Tags: blogging, Business, Communication, company, content, corporate, how-to, HowTo, Marketing, Online marketing, Social Media, tutorial, UGC, user generated content, Web 2.0, Web2.0, White paper, white papers, writing
You’ve heard all the hype about Web 2.0, but what does it all mean? How will it affect your business?
How do you communicate with potential readers and customers in this new era?
My free white paper, Writing Content in a Web 2.0 World, answers these questions and:
- What exactly is Web 2.0?
- How should your writing style change?
- How has online interaction changed and what will this mean for the future of business?
- What is the secret new currency in this market?
Download the white paper here: Writing Content in a Web 2.0 World
(The white paper is in PDF format. Download the latest version from Adobe here.)
And of course, please join the conversation! Leave comments here with your thoughts and suggestions for this or future white papers.
I considered requiring you to subscribe to my enewsletter to download the white paper. After all, if you were interested in this subject, it’s a sure bet you will be interested in my other content.
However, I’ve decided that this requirement does not fit well with my overall strategy or the community environment found in a Web 2.0 world.
Tags: blogging, Communication, curious, curiousity, Marketing, motivation, Online marketing, passion, Social Media, Web 2.0
In this continuing series, I am covering how you can become not only the best blogger you can be, but also how to become recognized in your field and thus adequately compensated. The first two installments covered tactics – commenting and optimizing for search – but in this third post, I am making it more personal.
There are traits that are uniquely ideal for blogging. I believe the most important of these traits is curiosity.
But how can something as abstract as curiosity lead to concrete blogging results, nay success? What are the benefits of curiosity? I’ve gathered some of the best comments on this topic and I hope it proves enlightening. (If so, please feel free to comment below and subscribe to be notified of future posts on the subject.)
The Pain of Not Knowing
Curiosity is arguably caused by the pain – or perhaps frustration – of a gap in knowledge. Most of us have experienced this condition in acute or chronic form.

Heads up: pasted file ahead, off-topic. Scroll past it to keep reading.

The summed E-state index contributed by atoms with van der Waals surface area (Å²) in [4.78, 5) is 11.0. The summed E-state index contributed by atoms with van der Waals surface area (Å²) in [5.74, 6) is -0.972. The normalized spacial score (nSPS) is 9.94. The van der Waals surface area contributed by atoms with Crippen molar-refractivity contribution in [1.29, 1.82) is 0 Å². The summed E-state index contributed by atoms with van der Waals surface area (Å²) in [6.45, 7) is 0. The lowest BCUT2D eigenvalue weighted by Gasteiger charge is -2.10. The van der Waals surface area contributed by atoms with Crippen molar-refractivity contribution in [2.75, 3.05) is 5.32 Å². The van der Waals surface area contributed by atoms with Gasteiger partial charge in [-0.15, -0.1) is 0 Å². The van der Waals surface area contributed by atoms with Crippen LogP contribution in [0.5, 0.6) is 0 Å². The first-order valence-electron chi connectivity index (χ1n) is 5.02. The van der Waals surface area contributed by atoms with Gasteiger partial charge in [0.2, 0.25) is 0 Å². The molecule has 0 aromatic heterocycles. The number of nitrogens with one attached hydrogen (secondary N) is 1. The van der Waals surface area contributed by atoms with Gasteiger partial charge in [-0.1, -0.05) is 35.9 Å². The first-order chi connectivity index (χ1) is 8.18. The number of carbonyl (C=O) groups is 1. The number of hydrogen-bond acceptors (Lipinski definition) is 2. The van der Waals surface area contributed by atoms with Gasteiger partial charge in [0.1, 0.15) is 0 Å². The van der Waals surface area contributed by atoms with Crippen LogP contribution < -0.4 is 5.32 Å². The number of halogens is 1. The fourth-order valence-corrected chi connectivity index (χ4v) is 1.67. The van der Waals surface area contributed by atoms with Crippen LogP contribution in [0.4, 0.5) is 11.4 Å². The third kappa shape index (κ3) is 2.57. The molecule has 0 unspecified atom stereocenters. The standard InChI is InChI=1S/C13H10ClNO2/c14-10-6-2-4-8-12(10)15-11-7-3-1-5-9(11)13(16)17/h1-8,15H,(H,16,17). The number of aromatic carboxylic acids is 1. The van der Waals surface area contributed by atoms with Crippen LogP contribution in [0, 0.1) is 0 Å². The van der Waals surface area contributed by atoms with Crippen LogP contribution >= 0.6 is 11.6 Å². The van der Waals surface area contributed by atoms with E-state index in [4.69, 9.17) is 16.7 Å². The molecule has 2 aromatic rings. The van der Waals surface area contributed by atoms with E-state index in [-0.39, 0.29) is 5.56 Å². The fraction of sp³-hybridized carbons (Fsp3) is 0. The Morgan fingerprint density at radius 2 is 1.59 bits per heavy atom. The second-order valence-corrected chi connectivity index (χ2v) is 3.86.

Long-time readers of this blog know of my appreciation for Chip and Dan Heath’s Made to Stick. They quote behavioral economist George Loewenstein on his gap theory of curiosity: “[Loewenstein] says that as we gain information we are more and more likely to focus on what we don’t know. Someone who knows the state capitals of 17 of 50 states may be proud of her knowledge. But someone who knows 47 may be more likely to think of herself as not knowing 3 capitols” (pg. 89).
Tags: Facebook, Forrester, Marketing, MySpace, Online marketing, Research, ROI, Social Media, social technographics, Usability, Web 2.0
Last week, a lot of you read my guest post about the ROI (return on investment) of social media. There is no doubt that social media is changing the ways people interact online and hence, the way companies communicate with their customers.
The thing that is still missing is quantifiable data about these interactions. We’re in a theory stage – we know what’s right because we have experienced it – but we are still waiting for proof in numbers. Forrester Research made a giant step in the right direction when they introduced social technographics.
Social technographics is an analysis of consumers’ approach to social media – not just which ones they use, but understanding how they use the medium in their daily life. You can download the full report on Forrester Research’s website (there is a fee) or read the book on the same topic published April 21, 2008: Groundswell: Winning in a World Transformed by Social Technologies by Charlene Li and Josh Bernoff. (There is also a ton of free goodies at the Groundswell blog.)